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Yes, Violent Video Games Do Cause Aggression

So why do some say otherwise?

In the wake of the horrific Sandy Hook Elementary School shooting, the country has begun a search for answers. Much of this search has focused on gun laws, a valid point given that the United States has the fewest regulations on guns and the highest gun murder rate of any industrialized country.

But others have focused on the psychology of the shooter—what could possibly cause someone to do something so inhuman? Right now, we really don’t know. We have very little reliable information about Adam Lanza, much less an explanation for the inexplicable.

Some writers have stated definitively in prominent media outlets that one factor is definitively not to blame: violent video games. There is no evidence, they say, that violent video games lead to aggression in real life.

Except there is—plenty of it.

Two meta-analyses, including data on more than 134,000 people, have concluded that violent media causes more aggressive behavior in real life. These are mysteriously absent in the Time article, which instead mentions a few small studies. This is why scientists do meta-analysis: to find the overall trend across a mass of data, instead of looking at a few studies here and there which may find conflicting results.

These meta-analyses examined both correlational and experimental studies across several cultures, including only methodologically sound studies. The inclusion of experimental studies is important: It means studies have shown that violent video games actually cause aggression. In correlational studies—those that examine violent media consumption and aggression outside the lab—it could be that aggressive kids want to play aggressive games, or that an outside factor such as family background causes both. But an experiment randomly assigns participants to play a violent vs. a non-violent video game, and then measures aggression.

These studies find that playing violent video games does, indeed, cause aggression. The effect is a correlation of about r = .20, considered a small to medium effect in psychology. But even a small to medium effect at the average causes a doubling or tripling of the number of people who are highly aggressive after playing a violent game.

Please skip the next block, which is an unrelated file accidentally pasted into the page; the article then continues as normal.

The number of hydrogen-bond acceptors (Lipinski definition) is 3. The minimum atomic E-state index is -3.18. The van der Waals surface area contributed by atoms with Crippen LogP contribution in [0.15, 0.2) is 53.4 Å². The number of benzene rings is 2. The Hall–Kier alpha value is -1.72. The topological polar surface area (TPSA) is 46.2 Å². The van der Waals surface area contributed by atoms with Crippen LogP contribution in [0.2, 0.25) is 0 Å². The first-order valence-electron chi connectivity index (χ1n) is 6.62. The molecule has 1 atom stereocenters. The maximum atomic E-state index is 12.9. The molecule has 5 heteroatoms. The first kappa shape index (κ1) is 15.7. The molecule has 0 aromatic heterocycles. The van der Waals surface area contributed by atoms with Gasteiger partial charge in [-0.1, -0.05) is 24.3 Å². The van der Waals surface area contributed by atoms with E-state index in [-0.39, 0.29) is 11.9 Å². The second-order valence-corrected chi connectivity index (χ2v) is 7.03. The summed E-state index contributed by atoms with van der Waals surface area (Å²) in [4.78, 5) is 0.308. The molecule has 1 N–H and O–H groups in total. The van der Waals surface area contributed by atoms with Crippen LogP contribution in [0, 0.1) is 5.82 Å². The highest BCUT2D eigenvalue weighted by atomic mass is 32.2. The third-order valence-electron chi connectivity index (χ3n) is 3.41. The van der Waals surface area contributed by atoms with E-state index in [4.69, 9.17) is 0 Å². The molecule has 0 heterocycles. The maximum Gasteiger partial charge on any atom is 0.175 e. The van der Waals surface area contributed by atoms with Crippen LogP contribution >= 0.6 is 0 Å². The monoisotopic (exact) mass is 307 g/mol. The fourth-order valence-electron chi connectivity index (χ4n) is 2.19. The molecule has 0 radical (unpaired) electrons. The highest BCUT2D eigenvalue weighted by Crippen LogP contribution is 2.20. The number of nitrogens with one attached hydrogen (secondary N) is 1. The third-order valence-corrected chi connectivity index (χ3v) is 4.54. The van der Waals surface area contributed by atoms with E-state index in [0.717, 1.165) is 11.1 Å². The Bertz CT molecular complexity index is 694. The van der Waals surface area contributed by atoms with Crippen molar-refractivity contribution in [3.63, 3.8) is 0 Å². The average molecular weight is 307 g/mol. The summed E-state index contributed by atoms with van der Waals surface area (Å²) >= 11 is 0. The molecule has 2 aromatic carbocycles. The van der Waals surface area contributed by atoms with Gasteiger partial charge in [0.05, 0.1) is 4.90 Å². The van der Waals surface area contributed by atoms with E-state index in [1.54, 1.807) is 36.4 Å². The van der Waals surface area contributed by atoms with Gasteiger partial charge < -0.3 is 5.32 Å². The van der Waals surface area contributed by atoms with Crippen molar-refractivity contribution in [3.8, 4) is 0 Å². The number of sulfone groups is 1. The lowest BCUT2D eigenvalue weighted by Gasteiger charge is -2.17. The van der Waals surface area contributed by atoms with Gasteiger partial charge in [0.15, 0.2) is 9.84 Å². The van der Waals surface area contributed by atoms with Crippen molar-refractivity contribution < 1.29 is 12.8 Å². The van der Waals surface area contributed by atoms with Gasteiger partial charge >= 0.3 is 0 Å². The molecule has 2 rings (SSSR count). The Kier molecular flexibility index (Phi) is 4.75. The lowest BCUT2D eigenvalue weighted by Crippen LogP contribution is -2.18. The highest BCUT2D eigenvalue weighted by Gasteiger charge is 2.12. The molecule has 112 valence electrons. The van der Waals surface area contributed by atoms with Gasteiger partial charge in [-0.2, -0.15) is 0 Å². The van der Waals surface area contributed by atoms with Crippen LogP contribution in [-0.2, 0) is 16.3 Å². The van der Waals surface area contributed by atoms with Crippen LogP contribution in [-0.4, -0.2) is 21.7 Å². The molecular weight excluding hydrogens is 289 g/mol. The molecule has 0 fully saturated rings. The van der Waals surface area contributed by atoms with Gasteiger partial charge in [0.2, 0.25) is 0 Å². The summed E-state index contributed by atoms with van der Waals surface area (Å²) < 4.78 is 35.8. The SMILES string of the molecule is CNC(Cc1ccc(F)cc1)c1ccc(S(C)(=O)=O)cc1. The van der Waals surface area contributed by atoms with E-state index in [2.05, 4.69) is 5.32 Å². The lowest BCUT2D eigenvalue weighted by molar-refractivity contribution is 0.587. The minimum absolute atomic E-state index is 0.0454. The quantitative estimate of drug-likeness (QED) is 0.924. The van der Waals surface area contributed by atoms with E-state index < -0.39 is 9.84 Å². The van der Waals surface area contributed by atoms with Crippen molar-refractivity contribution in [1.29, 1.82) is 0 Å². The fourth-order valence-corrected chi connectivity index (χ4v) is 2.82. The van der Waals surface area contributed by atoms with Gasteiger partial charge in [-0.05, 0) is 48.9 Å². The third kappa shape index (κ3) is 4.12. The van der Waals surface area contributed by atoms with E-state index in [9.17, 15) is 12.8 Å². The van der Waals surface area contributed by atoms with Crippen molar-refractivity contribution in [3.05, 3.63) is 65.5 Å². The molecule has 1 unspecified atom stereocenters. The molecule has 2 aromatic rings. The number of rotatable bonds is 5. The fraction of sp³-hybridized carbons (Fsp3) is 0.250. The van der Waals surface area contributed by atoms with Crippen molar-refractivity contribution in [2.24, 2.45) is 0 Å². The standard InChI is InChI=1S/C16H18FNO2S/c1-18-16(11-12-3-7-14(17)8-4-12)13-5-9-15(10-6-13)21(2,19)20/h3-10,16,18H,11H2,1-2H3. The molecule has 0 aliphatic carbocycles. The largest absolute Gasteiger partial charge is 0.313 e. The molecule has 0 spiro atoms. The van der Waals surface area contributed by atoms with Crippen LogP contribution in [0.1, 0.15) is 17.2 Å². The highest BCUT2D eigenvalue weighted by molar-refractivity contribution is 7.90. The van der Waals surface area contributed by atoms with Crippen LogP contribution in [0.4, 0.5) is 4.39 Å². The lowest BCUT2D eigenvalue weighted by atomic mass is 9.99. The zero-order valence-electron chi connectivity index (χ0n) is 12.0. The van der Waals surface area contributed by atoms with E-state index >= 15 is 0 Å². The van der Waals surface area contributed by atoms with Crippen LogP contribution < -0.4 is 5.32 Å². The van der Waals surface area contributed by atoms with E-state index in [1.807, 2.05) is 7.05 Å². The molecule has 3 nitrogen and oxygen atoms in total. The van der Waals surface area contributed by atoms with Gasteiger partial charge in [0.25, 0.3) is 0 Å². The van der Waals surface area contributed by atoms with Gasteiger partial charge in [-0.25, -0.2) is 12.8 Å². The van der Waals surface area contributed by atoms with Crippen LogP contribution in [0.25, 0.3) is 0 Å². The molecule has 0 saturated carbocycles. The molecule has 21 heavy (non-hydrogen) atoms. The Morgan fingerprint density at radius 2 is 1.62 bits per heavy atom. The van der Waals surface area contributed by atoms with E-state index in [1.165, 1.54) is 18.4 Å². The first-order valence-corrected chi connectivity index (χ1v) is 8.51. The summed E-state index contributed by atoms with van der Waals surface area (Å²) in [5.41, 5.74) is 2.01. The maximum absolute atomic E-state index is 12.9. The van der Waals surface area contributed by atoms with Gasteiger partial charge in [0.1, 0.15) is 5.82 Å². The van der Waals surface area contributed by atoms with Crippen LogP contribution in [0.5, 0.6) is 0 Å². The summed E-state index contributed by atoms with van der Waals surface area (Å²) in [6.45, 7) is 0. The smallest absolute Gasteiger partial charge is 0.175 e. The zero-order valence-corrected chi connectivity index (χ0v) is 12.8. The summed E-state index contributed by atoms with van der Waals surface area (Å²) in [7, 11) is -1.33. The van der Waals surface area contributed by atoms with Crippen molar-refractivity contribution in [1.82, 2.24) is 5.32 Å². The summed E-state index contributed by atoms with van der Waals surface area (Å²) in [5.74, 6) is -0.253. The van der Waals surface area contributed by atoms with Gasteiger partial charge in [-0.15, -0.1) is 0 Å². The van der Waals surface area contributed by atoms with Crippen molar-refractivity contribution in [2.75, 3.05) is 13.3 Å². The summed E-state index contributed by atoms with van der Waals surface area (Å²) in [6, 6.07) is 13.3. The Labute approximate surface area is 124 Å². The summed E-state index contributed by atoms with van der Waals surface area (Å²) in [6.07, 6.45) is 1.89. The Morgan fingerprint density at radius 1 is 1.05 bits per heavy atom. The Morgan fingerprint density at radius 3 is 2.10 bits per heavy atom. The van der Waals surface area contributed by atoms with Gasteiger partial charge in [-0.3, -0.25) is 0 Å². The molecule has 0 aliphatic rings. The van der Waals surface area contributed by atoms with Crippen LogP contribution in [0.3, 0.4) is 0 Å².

If a large meta-analysis found that kids who eat candy were more likely to hit other kids—with a doubling or tripling in the number who hit really hard—few people would have a problem saying kids shouldn’t eat candy. Yet because many people enjoy playing video games, they are reluctant to take action to keep people from playing these games—even if it leads to aggression or violence.

It makes sense that the video game industry would not want to believe that their product leads to aggression and violence in real life. But it’s infuriating to see fellow researchers making this claim while cherry-picking which studies they mention. Science is best when it relies not on individual studies but on the preponderance of the evidence. The preponderance of the evidence here is clear, and suggesting otherwise does a disservice to the field and to the public.

Some point out that violent crime has declined over the last 20 years as video games have become more vivid and violent. However, many other powerful factors influence the crime rate, from demographics to changes in policing to drug wars. So this observation tells us very little about the effect of violent video games on behavior.

No, taking away violent video games would not end mass shootings. But the best evidence available suggests that it would reduce real-life aggression. Like all research, these studies are based on averages—not everyone who plays violent games will become more aggressive. But some will.

Whether the rights of the many should be restricted for the actions of a few is a debatable point. I will leave it to politicians and others to debate exactly what action should be taken; as a psychology researcher, I can only point out the strengths and weaknesses of the evidence. Here, the evidence is very strong. Don’t believe anyone who tells you otherwise.

More from Jean M Twenge Ph.D.
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